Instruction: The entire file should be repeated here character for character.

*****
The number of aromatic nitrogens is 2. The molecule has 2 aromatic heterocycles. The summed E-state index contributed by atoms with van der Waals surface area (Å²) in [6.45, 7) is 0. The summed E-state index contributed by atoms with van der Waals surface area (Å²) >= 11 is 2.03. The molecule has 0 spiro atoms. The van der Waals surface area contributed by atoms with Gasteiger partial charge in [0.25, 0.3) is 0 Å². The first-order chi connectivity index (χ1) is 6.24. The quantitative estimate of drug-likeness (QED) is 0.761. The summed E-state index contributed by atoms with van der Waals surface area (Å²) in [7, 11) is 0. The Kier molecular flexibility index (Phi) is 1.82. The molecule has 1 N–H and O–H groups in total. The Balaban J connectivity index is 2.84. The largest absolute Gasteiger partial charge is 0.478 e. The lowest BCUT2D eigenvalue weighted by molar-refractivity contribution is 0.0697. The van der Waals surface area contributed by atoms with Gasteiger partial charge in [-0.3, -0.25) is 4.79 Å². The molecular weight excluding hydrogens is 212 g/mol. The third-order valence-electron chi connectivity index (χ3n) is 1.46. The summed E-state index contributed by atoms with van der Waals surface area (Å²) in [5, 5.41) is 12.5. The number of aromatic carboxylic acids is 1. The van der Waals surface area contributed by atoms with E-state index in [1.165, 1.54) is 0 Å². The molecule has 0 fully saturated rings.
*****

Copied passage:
The number of aromatic nitrogens is 2. The molecule has 2 aromatic heterocycles. The summed E-state index contributed by atoms with van der Waals surface area (Å²) in [6.45, 7) is 0. The summed E-state index contributed by atoms with van der Waals surface area (Å²) >= 11 is 2.03. The molecule has 0 spiro atoms. The van der Waals surface area contributed by atoms with Gasteiger partial charge in [0.25, 0.3) is 0 Å². The first-order chi connectivity index (χ1) is 6.24. The quantitative estimate of drug-likeness (QED) is 0.761. The summed E-state index contributed by atoms with van der Waals surface area (Å²) in [7, 11) is 0. The Kier molecular flexibility index (Phi) is 1.82. The molecule has 1 N–H and O–H groups in total. The Balaban J connectivity index is 2.84. The largest absolute Gasteiger partial charge is 0.478 e. The lowest BCUT2D eigenvalue weighted by molar-refractivity contribution is 0.0697. The van der Waals surface area contributed by atoms with Gasteiger partial charge in [-0.3, -0.25) is 4.79 Å². The molecular weight excluding hydrogens is 212 g/mol. The third-order valence-electron chi connectivity index (χ3n) is 1.46. The summed E-state index contributed by atoms with van der Waals surface area (Å²) in [5, 5.41) is 12.5. The number of aromatic carboxylic acids is 1. The van der Waals surface area contributed by atoms with E-state index in [1.165, 1.54) is 0 Å². The molecule has 0 fully saturated rings.